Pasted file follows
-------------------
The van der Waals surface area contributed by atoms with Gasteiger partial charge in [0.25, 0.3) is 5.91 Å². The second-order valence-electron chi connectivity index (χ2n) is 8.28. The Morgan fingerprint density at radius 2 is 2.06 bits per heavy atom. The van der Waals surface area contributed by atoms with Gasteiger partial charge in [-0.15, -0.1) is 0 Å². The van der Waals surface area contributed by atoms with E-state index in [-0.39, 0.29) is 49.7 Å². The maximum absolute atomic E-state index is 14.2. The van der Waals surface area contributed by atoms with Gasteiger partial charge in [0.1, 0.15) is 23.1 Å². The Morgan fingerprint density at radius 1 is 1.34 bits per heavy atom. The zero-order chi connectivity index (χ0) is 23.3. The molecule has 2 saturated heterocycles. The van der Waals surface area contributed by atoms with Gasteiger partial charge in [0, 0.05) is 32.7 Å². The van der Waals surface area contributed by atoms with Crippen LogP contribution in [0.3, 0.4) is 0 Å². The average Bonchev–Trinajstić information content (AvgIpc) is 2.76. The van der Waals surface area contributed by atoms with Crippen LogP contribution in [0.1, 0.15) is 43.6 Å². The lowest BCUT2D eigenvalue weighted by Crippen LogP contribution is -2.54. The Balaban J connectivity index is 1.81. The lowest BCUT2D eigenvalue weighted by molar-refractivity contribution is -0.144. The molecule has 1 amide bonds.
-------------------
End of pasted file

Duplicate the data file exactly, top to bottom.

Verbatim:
The van der Waals surface area contributed by atoms with Gasteiger partial charge in [0.25, 0.3) is 5.91 Å². The second-order valence-electron chi connectivity index (χ2n) is 8.28. The Morgan fingerprint density at radius 2 is 2.06 bits per heavy atom. The van der Waals surface area contributed by atoms with Gasteiger partial charge in [-0.15, -0.1) is 0 Å². The van der Waals surface area contributed by atoms with E-state index in [-0.39, 0.29) is 49.7 Å². The maximum absolute atomic E-state index is 14.2. The van der Waals surface area contributed by atoms with Gasteiger partial charge in [0.1, 0.15) is 23.1 Å². The Morgan fingerprint density at radius 1 is 1.34 bits per heavy atom. The zero-order chi connectivity index (χ0) is 23.3. The molecule has 2 saturated heterocycles. The van der Waals surface area contributed by atoms with Gasteiger partial charge in [0, 0.05) is 32.7 Å². The van der Waals surface area contributed by atoms with Crippen LogP contribution in [0.3, 0.4) is 0 Å². The average Bonchev–Trinajstić information content (AvgIpc) is 2.76. The van der Waals surface area contributed by atoms with Crippen LogP contribution in [0.1, 0.15) is 43.6 Å². The lowest BCUT2D eigenvalue weighted by Crippen LogP contribution is -2.54. The Balaban J connectivity index is 1.81. The lowest BCUT2D eigenvalue weighted by molar-refractivity contribution is -0.144. The molecule has 1 amide bonds.